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IT’s a THUMBS-UP Industry expects effective implementation of policy

IT companies in the state are extremely pleased with the thorough policy that has finally been launched. Around 270 IT companies have emerged in Goa with little or no support. If the policy is implemented in the right spirit, it can revolutionize the IT sector in the state

23rd July 2018, 02:51 Hrs

Karan Sehgal  


The launch of Information-Technology (IT) Policy by the state government just a week ago was such a significant event that it could be seen as a watershed moment in the history of the state, provided the policy is successfully implemented.   

The IT sector, which was eagerly waiting for the launch of the policy, expressed satisfaction because the policy is in the right path and has taken care of much of their concerns. The stakeholders are now looking forward to seeing effective implementation of the policy by the state government.   

Prajyot Mainkar, Chairman of Goa Chamber of Commerce and Industry (GCCI)’s IT Committee, said, “It’s really good that the IT Policy has benefits for both new as well as existing companies. I really think new start-ups must get benefits because it will help in growth of the sector. At the same time, even the existing companies are facing issues with infrastructure and etc. So, it’s good that existing companies are also getting benefits under the policy.”  

Mainkar continued, “Moreover, we have six incubation centres in Goa, which will ensure that start-ups not only get space but they also get good mentoring.”  

It was expected that the policy would live up to the expectations because the government and the industry had met and brain-stormed over it on a number of occasions. Goa is a small state and its IT ecosystem is made up of young start-ups. Therefore, the policy had to be such, which addressed the issues of such companies.  

Mangirish Salelkar, President, Goa Technology Association (GTA), said, “I think it’s a good policy. Most requests of the industry have been acknowledged. Some really good initiatives include the state government reimbursing Rs 10,000 per resource hired to the IT companies. Moreover, subsidy on internet charges will be really helpful because the cost of internet in Goa is 3-4 times that of in big cities like Bangalore.”  

A significant number of IT companies in the state are into products based on new technologies. Considering this, the government has kept enough provision for cutting-edge technologies like Internet of Things, Artificial Intelligence, Blockchain, Robotics, 3-D Printing and etc.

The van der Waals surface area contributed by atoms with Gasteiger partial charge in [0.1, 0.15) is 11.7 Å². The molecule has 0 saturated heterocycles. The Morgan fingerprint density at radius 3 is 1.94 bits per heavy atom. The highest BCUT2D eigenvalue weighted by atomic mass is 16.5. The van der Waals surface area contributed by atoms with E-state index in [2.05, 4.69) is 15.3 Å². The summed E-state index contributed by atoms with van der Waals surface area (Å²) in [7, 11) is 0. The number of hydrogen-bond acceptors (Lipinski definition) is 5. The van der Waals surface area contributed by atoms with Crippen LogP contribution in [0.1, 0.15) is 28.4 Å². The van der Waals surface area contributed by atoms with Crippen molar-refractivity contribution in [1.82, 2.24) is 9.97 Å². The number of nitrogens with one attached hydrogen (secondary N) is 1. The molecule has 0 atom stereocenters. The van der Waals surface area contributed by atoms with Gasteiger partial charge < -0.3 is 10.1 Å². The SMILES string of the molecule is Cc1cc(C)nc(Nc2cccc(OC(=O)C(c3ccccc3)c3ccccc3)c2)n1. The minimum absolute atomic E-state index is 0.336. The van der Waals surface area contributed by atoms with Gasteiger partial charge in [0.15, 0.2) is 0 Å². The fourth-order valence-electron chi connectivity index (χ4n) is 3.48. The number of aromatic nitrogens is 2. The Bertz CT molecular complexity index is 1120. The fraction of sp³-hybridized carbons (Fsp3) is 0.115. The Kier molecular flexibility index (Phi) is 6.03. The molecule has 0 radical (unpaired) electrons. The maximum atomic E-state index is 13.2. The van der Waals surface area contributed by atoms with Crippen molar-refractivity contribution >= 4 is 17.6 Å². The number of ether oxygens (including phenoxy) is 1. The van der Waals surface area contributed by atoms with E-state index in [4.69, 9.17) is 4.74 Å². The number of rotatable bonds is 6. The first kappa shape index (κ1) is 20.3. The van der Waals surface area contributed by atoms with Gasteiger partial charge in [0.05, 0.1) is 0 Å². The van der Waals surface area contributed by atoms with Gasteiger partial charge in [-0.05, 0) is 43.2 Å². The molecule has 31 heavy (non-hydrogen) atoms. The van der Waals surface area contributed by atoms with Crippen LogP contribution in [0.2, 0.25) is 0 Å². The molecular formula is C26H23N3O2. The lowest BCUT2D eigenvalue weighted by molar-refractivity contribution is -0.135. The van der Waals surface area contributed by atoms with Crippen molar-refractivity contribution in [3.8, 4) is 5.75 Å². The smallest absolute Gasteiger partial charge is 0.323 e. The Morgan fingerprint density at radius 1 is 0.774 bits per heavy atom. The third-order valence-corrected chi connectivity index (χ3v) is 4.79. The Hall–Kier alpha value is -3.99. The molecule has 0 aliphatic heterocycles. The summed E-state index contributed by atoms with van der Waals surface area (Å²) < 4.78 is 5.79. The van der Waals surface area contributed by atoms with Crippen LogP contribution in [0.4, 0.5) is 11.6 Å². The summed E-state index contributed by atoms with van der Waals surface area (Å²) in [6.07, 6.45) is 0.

Jason Fernandes, Co-Founder and Chief Operating Officer (COO), AEToken (AEToken.io), said, “Blockchain could well be the most important technological innovation of this century and so I’m thrilled to learn that it is one of the key areas Goa government is targeting. The international patent reimbursement is also intriguing. As an international patent holder myself, I believe the scheme will go a long way toward encouraging innovation in the state.”   

Most subsidies offered under the policy are a function of number of Goan origin or Goan graduates employed in an IT company. The policy says that an IT company will get 50% of the subsidy under a head if it employs 30% or lesser Goan origin / Goan graduates on its payroll. If the proportion of Goan origin / Goan graduates is between 30% to 60%, then the company will get 75% of the subsidy. However, if it employs more than 60% Goan origin / Goan graduates, it will get 100% of the subsidy.  

Amarsh Chaturvedi, Co-Founder, Transerve Technologies, said, “The idea of IT Policy giving subsidies will help companies become competitive. The term for which the government will provide subsidy will be utilised by Goan companies in establishing themselves.”  

However, Chaturvedi didn’t sound enthusiastic about the part of the policy, which makes employing Goan origin / Goan graduates as one of the key determining factors to avail subsidy. He said, “In Goa, very often, we don’t find the kind of tech talent we want. For example, at our company, we wanted to hire a Python (a software language) developer. We hardly received any application from Goa for this position. Eventually, we had to hire someone from outside.”  

Interestingly, Vincent Toscano, Vice-President, Goa IT-Professionals (GITP) said that he doesn’t find any issue with the policy making employing Goan origin / Goan graduates as a key determining factor for giving subsidies. This is because even if an IT company employs less than 30% Goan origin / Goan graduates of its work-force, it can still get 50% of the subsidy amount.   

Toscano continued, “Efforts like internet and power subsidies and making it easy to set up shop for IT company will go a long way in simplifying the IT business in the state. Today, an IT company has to go to several government departments to get all sorts of approvals. This policy does away with that, as it promotes self-certification by IT companies.”   

The growth in IT sector will also demand highly skilled and qualified work-force from the state. If the state is unable to provide right kind of people to IT companies, it will totally defeat the very purpose of the policy.  

Salelkar continued, “My only concern is that I hope the government takes steps to reform the education sector so that we get right number of people to employ from within the state. In recent times, we have seen a downward trend in employing locals. Especially for experienced profiles, you have to hire people from outside.”  

The policy has clearly set the stage for the growth of the IT sector in Goa. Now the government will have to implement it so that Goa indeed becomes one of the leading IT destinations in the country.  


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